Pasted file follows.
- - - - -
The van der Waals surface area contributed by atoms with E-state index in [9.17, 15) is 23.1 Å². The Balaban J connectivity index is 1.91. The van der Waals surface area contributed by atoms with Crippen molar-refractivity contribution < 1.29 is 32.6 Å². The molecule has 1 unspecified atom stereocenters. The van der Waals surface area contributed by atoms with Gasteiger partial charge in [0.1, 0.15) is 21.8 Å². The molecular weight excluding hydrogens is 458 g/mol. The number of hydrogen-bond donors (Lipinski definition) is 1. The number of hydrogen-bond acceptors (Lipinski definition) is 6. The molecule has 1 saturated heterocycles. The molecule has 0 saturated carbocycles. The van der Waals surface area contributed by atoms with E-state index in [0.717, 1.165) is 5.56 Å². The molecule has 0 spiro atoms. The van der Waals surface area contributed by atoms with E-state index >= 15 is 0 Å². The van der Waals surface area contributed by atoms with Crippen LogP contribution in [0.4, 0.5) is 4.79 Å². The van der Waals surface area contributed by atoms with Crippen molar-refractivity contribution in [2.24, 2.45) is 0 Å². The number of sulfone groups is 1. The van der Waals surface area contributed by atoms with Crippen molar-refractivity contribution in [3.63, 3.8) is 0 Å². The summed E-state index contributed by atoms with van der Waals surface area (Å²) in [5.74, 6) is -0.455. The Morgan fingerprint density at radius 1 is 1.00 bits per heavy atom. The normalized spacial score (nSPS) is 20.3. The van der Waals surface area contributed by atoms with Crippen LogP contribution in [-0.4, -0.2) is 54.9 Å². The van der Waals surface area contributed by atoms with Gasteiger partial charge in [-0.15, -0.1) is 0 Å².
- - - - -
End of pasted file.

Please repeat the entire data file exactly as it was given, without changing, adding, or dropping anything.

The van der Waals surface area contributed by atoms with E-state index in [9.17, 15) is 23.1 Å². The Balaban J connectivity index is 1.91. The van der Waals surface area contributed by atoms with Crippen molar-refractivity contribution < 1.29 is 32.6 Å². The molecule has 1 unspecified atom stereocenters. The van der Waals surface area contributed by atoms with Gasteiger partial charge in [0.1, 0.15) is 21.8 Å². The molecular weight excluding hydrogens is 458 g/mol. The number of hydrogen-bond donors (Lipinski definition) is 1. The number of hydrogen-bond acceptors (Lipinski definition) is 6. The molecule has 1 saturated heterocycles. The molecule has 0 saturated carbocycles. The van der Waals surface area contributed by atoms with E-state index in [0.717, 1.165) is 5.56 Å². The molecule has 0 spiro atoms. The van der Waals surface area contributed by atoms with E-state index >= 15 is 0 Å². The van der Waals surface area contributed by atoms with Crippen LogP contribution in [0.4, 0.5) is 4.79 Å². The van der Waals surface area contributed by atoms with Crippen molar-refractivity contribution in [2.24, 2.45) is 0 Å². The number of sulfone groups is 1. The van der Waals surface area contributed by atoms with Crippen molar-refractivity contribution in [3.63, 3.8) is 0 Å². The summed E-state index contributed by atoms with van der Waals surface area (Å²) in [5.74, 6) is -0.455. The Morgan fingerprint density at radius 1 is 1.00 bits per heavy atom. The normalized spacial score (nSPS) is 20.3. The van der Waals surface area contributed by atoms with Crippen LogP contribution in [-0.4, -0.2) is 54.9 Å². The van der Waals surface area contributed by atoms with Gasteiger partial charge in [-0.15, -0.1) is 0 Å².